The Effect of Accreditation on a Degree’s Value

Grand Canyon University

Accreditation is a crucial part of the college experience. It bolsters students’ trust in their institutions and ensures that employers will recognize the degree they earn.

However, it’s not a guarantee of financial value. An expert explains that accreditors rarely take action against colleges with low returns on investment, and most less-than-four-year schools with negative ROI escape sanction altogether.


A college, university, or other educational establishment that receives accreditation has completed a demanding assessment conducted by an impartial third party. Before granting distinctions like Grand Canyon University accreditation, accrediting bodies examine internal factors, including the institution’s teaching and learning procedures, student performance, curriculum, lecturers, support staff, financial situation, and administration. Regional and national accrediting bodies certify education institutions, programs, colleges, and universities. While some are founded on theology or doctrine, others are private career accreditors.

When a speaker tries to persuade an audience, credibility is one of the most essential factors in their argument. To appear credible, citing evidence, using testimonials, and telling stories are beneficial. Aristotle’s theory of rhetoric identifies the three components of credibility: Ethos, Pathos, and Logos. The higher the credibility of a source or message, the more likely people are to believe it. That is why it is so important to have a high-quality education.


Students should value things like Grand Canyon University reputation because it is helps create credibility with future employers. Colleges and universities undergo an accreditation process wherein their recruitment procedures, student support services, and educational quality are assessed. This process allows institutions to learn from their peers and develop a strong reputation for their programs in the job market.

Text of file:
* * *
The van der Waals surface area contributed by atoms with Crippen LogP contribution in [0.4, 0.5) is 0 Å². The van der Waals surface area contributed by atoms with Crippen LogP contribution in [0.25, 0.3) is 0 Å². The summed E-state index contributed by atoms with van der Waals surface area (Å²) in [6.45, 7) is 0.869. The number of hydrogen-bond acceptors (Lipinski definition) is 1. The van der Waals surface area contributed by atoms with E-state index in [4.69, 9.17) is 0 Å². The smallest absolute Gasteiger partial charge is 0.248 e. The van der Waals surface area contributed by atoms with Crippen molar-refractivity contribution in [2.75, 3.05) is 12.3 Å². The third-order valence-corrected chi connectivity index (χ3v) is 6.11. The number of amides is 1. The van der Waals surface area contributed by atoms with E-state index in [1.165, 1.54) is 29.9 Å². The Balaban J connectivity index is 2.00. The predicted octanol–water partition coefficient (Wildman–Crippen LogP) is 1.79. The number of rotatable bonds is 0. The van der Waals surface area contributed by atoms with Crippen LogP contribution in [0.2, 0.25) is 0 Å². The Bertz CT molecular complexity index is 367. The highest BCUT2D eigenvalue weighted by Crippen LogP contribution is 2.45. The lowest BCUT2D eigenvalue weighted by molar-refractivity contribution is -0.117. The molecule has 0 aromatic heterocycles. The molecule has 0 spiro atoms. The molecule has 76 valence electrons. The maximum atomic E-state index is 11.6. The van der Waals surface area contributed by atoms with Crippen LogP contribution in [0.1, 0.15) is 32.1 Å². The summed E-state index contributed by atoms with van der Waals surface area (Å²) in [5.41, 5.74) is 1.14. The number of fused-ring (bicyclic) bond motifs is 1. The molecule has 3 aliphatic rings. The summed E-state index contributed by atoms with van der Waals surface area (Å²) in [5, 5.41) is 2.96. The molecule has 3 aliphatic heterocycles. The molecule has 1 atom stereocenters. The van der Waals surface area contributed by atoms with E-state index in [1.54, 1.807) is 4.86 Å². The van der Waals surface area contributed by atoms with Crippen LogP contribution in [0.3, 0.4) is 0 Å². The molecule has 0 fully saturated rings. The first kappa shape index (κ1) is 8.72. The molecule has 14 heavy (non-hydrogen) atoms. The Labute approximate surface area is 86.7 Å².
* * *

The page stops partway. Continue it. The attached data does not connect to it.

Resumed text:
Depending on the stakeholder, the impact of accreditation can vary. Professors have reported positive aspects related to the improvement of the assessment culture in teaching (24%), the prestige associated with the program (31%), opportunities for study and academic standardization at the international level (23%), and new working opportunities in foreign countries (13%). However, they have also identified negative aspects such as increased bureaucracy and time consumption. These findings highlight that accreditation can be a positive and valuable tool for schools, but it must be managed to ensure its benefits. The accreditation agencies in pre-K-12 and higher education are working to streamline processes to become more efficient, reduce costs, be transparent about decision-making, and promote continuous improvement.


As students weigh the potential return on investment of a degree, institutions need to be able to demonstrate the value of their programs. It can be done by focusing on outcomes that matter to prospective students, including career progression, social mobility, and salary growth, and by partnering with organizations brokering new methods of measuring ROI. It can position degrees as an excellent option over alternatives like micro-credentials and industry-based certifications. That is the way forward for higher education to remain relevant in an era where employers increasingly demand more than just academic credentials.


Accreditation is often a critical factor in choosing a degree program. For students seeking a degree that will open doors in their careers, it is vital to choose an accredited institution. Employers know this and consider a school’s accreditation status when hiring someone with that degree.

The capacity to adjust to changing conditions is known as flexibility. It can help you handle unexpected situations, increase job satisfaction, and reduce stress. Being flexible at work can also improve team relationships and make it easier to handle random workloads.